Reviews

Up on the Roof ****

By: Paulanne Simmons
Cabaret performer Barbara Porteus, who grew up in a small house outside Hartford Connecticut, says she never got the opportunity to go up on the roof until she moved to New York City in 1975. Nevertheless, Up on the Roof is the title of the show she premiered at Don’t Tell Mama and brought back to the Metropolitan Room as the June installment of Stephen Hanks’ monthly series, New York Cabaret’s Greatest Hits.
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By: Paulanne Simmons
Cabaret performer Barbara Porteus, who grew up in a small house outside Hartford Connecticut, says she never got the opportunity to go up on the roof until she moved to New York City in 1975. Nevertheless, Up on the Roof is the title of the show she premiered at Don’t Tell Mama and brought back to the Metropolitan Room as the June installment of Stephen Hanks’ monthly series, New York Cabaret’s Greatest Hits.
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“Up on the Roof,” as anyone familiar with the music of the 60s knows, is the hit song Gerry Goffin and Carole King wrote for The Drifters. The song’s iconic lyrics – “When this old world starts getting me down/And people are just too much for me to face/I climb way up to the top of the stairs/And all my cares just drift right into space”

– once filled the airwaves with urban romance and hope.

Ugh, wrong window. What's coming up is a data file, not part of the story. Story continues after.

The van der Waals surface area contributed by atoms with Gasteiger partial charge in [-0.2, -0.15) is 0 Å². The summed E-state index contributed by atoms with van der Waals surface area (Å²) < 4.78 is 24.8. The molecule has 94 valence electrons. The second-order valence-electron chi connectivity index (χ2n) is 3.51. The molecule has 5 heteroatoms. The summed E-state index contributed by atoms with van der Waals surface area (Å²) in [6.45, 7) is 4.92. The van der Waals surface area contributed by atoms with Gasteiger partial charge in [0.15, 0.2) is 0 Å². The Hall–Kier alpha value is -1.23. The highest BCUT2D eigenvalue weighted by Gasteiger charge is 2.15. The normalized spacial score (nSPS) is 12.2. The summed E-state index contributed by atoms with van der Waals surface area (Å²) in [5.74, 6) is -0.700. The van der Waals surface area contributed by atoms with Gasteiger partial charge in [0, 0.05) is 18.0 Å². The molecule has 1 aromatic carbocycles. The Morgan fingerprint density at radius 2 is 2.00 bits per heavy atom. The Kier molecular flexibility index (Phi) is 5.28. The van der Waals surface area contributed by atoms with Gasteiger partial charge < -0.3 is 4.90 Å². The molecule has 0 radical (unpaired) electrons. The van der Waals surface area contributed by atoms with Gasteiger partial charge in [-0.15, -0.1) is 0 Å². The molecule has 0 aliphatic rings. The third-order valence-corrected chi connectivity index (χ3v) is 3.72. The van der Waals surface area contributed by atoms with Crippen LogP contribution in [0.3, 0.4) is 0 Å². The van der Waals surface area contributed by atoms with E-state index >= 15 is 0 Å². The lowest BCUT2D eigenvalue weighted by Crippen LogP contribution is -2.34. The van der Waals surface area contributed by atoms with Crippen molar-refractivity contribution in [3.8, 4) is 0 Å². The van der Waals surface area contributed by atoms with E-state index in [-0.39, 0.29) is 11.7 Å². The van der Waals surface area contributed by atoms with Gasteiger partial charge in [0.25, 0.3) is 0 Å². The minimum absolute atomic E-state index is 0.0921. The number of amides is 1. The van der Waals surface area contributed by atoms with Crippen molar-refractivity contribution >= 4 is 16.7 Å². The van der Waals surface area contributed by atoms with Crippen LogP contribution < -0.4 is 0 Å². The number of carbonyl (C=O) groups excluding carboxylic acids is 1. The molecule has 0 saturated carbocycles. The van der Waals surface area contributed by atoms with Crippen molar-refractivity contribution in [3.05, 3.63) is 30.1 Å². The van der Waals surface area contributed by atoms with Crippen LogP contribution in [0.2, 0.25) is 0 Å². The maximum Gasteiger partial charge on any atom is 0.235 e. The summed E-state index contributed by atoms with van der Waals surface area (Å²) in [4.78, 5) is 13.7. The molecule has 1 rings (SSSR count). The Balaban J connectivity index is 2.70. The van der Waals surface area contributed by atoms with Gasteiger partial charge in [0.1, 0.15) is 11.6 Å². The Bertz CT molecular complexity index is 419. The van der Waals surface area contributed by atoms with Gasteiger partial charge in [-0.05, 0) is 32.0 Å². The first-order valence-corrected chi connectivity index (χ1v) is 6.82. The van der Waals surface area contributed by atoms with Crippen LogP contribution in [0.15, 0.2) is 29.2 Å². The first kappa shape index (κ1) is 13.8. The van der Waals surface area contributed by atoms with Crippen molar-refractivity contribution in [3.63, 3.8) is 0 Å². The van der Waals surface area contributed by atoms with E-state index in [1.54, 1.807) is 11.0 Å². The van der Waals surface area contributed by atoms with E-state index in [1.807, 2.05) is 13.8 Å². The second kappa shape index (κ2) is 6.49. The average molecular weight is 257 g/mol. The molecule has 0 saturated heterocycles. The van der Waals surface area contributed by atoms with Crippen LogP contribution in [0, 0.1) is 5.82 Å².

Surely that kind of mellow contentment ran through much of what the sultry-voiced Porteus sang on June 13. Backed by an all-string band with Jack Cavari as musical director, arranger and lead guitarist; Larry Saltzman on guitar; and Zev Katz on bass, Porteus began the evening with “Stone Soul Picnic” and “Sweet Blindness” by Laura Nyro and Joni Mitchell’s “Chelsea Morning.” The soft, liquid sound of the guitars was the perfect backup to the breezy music and sunny lyrics of these songs.

Then, after a medley of Beatles’ songs, Porteus ventured into the darker side of life with Matchbox Twenty’s “Unwell” and Wardell Gray and Annie Ross’s “Twisted.” And now the hint of a parting lover in “Chelsea Morning” becomes reality in Mitchell’s “Help Me,” where her lover is a “rambler and a gambler and a sweet-talking ladies man.”

All this Porteus understands and expresses in song as she travels through 40 years of pop music. Porteus might have ended the show with James Taylor’s uplifting “The Secret of Life,” but her sense of irony and her eclectic spirit wouldn’t let her. And so her final message comes with Paul Simon’s “Still Crazy After All These Years,” when she sings with subtle power and delicious restraint, “And I ain’t no fool for love songs/That whisper in my ears.”

New York Cabaret’s Greatest Hits continues on July 13 with Maureen Taylor, at the Metropolitan Room, 34 West 22 Street.

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